Now, this isn't a major issue for me. I try to make it a point to take the stairs as exercise -- and this just helps keep me honest. But sometimes, when I'm feeling lazy, it would be nice to be able to skip the long flight of stairs leading out of the subway and take a ride on the escalators.

Thursday, February 12, 2004

When I talk to other people about riding transit, one of the excuses I often hear is that using transit makes it difficult and slow to travel to multiple destinations throughout the day. I'll admit that this is generally the case -- if you need to make several trips to different places each day, the bus is usually not going to cut it. But I'm curious to know where everyone is traveling? I mean if you're a salesperson or something, sure it makes sense to drive everywhere. But it seems to me that a lot of the people I know basically travel from home to work and back again. It's only on occasion that they need a car to make a business trip or run a few errands (and sometimes you can even get to that meeting using transit and save your company the mileage and parking expense).

Granted, moms and dads often have to drop-off and pick-up their children, but again, my feeling is that in quite a few instances those trips are not necessary. Once upon a time, kids actually walked or rode their bikes to school (I know I did). Of course, that was before people, rightly or wrongly, felt the world was too dangerous a place to give children freedom to roam around in the world.

As for people who pickup the dry cleaning and some food for dinner on the way home -- well, I can't help you there. You'd have to be disciplined enough to make it home via transit and then go out again in your car if need be. Of course, this should ideally be solved by living in a neighborhood where those sorts of daily needs and services are on the walk home from the bus or train station.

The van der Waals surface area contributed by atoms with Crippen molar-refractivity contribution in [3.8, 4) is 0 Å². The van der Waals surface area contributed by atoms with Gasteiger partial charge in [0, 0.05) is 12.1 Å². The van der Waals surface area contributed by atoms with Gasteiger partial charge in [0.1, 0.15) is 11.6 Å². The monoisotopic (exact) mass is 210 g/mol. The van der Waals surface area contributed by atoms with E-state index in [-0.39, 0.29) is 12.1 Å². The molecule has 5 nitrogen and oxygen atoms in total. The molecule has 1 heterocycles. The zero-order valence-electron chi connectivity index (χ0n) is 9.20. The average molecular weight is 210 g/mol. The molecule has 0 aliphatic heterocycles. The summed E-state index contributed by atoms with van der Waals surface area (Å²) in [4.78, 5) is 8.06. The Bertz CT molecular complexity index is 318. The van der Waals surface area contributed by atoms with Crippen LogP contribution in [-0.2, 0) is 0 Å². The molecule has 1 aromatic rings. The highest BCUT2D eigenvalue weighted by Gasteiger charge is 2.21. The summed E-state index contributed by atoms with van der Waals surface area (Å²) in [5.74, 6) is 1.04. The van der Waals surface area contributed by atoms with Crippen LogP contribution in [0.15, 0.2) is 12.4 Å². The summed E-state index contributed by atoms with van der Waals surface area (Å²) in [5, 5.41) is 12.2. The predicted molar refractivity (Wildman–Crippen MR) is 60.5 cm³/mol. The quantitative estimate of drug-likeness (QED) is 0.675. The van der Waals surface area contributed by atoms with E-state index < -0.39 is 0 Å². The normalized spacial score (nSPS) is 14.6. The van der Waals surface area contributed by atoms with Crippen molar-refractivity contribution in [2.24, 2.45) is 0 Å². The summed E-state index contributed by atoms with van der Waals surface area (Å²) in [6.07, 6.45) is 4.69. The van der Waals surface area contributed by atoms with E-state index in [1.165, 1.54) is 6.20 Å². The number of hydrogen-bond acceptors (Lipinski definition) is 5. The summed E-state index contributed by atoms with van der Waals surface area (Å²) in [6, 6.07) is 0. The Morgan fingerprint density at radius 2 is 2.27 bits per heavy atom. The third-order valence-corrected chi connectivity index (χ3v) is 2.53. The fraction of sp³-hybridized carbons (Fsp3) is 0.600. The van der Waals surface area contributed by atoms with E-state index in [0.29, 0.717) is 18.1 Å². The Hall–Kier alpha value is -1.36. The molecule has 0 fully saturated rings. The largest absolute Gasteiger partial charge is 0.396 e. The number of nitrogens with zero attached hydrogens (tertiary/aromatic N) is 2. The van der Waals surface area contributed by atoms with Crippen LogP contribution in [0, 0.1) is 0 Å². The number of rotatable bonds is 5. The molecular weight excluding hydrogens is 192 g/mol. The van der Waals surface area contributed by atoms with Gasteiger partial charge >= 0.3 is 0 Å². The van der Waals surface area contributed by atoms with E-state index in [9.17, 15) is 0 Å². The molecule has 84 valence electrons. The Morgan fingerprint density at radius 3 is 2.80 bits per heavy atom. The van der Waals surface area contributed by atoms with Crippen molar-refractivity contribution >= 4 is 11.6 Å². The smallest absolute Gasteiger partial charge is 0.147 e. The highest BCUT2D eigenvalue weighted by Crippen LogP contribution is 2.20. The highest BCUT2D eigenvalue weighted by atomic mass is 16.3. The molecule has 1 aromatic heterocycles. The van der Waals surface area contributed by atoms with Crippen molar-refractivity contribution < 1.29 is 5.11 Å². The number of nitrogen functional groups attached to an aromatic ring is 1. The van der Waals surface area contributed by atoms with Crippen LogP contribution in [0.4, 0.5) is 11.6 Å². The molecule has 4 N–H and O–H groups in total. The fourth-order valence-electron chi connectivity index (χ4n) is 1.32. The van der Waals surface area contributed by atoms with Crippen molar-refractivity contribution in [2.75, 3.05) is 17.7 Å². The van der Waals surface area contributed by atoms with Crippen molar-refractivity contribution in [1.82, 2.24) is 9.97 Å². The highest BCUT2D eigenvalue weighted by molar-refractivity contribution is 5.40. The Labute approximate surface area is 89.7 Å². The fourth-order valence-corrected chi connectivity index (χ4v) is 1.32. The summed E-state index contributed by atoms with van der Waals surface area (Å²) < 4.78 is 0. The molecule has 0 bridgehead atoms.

My point in all this is that by planning their schedules to determine when they'll actually need a car, people could ride transit to work on a more regular basis, and only drive in on the days they have too (or they could use a Flexcar instead). But in the end it really comes down to whether people are motivated (or incentivized) enough to make a change for the better and drive less. Unfortunately not many of us are there yet.

Saturday, February 07, 2004

This morning I had to travel to Redondo Beach for a meeting. For those of you not familiar with the L.A. area, it's about 25 miles from my apartment in Hollywood. In most other places, this would be really far, but in Los Angeles, this is not that uncommon of a traveling distance for a lot of people.

Because of the distance, and the fact that it was a Saturday morning, the trip was out of my usual transit riding routine, but I thought I'd give it a shot to see how it would work. I plotted out a trip using transit that would take me most of the way there, and then planned on using my bike to arrive at my destination. I caught a southbound #212 bus on La Brea Ave, loaded by bike on the rack, and road it for about 50 minutes to the Metro Green Line station at Hawthorne Blvd and the 105 Freeway. From there I boarded a eastbound train for a short 10 minute trip to the last stop at Marine Avenue, the northern most edge of Redondo Beach. From there I rode a little over 4 miles south to the center of the city to get to where I needed to go.